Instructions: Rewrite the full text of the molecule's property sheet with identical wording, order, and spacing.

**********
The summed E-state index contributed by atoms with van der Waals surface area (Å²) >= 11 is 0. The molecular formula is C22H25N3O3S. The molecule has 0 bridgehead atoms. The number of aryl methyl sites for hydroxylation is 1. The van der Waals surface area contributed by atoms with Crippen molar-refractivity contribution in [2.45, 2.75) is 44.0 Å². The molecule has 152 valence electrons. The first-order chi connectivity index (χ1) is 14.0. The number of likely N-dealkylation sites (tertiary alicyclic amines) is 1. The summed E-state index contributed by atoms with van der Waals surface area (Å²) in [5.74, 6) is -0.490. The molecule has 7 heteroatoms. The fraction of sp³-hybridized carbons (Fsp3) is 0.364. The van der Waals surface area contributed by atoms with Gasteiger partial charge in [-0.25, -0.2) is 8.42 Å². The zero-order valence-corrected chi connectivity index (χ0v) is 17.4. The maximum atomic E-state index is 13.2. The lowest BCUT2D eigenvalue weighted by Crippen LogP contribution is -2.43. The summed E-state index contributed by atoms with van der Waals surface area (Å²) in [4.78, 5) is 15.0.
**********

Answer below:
The summed E-state index contributed by atoms with van der Waals surface area (Å²) >= 11 is 0. The molecular formula is C22H25N3O3S. The molecule has 0 bridgehead atoms. The number of aryl methyl sites for hydroxylation is 1. The van der Waals surface area contributed by atoms with Crippen molar-refractivity contribution in [2.45, 2.75) is 44.0 Å². The molecule has 152 valence electrons. The first-order chi connectivity index (χ1) is 14.0. The number of likely N-dealkylation sites (tertiary alicyclic amines) is 1. The summed E-state index contributed by atoms with van der Waals surface area (Å²) in [5.74, 6) is -0.490. The molecule has 7 heteroatoms. The fraction of sp³-hybridized carbons (Fsp3) is 0.364. The van der Waals surface area contributed by atoms with Gasteiger partial charge in [-0.25, -0.2) is 8.42 Å². The zero-order valence-corrected chi connectivity index (χ0v) is 17.4. The maximum atomic E-state index is 13.2. The lowest BCUT2D eigenvalue weighted by Crippen LogP contribution is -2.43. The summed E-state index contributed by atoms with van der Waals surface area (Å²) in [4.78, 5) is 15.0.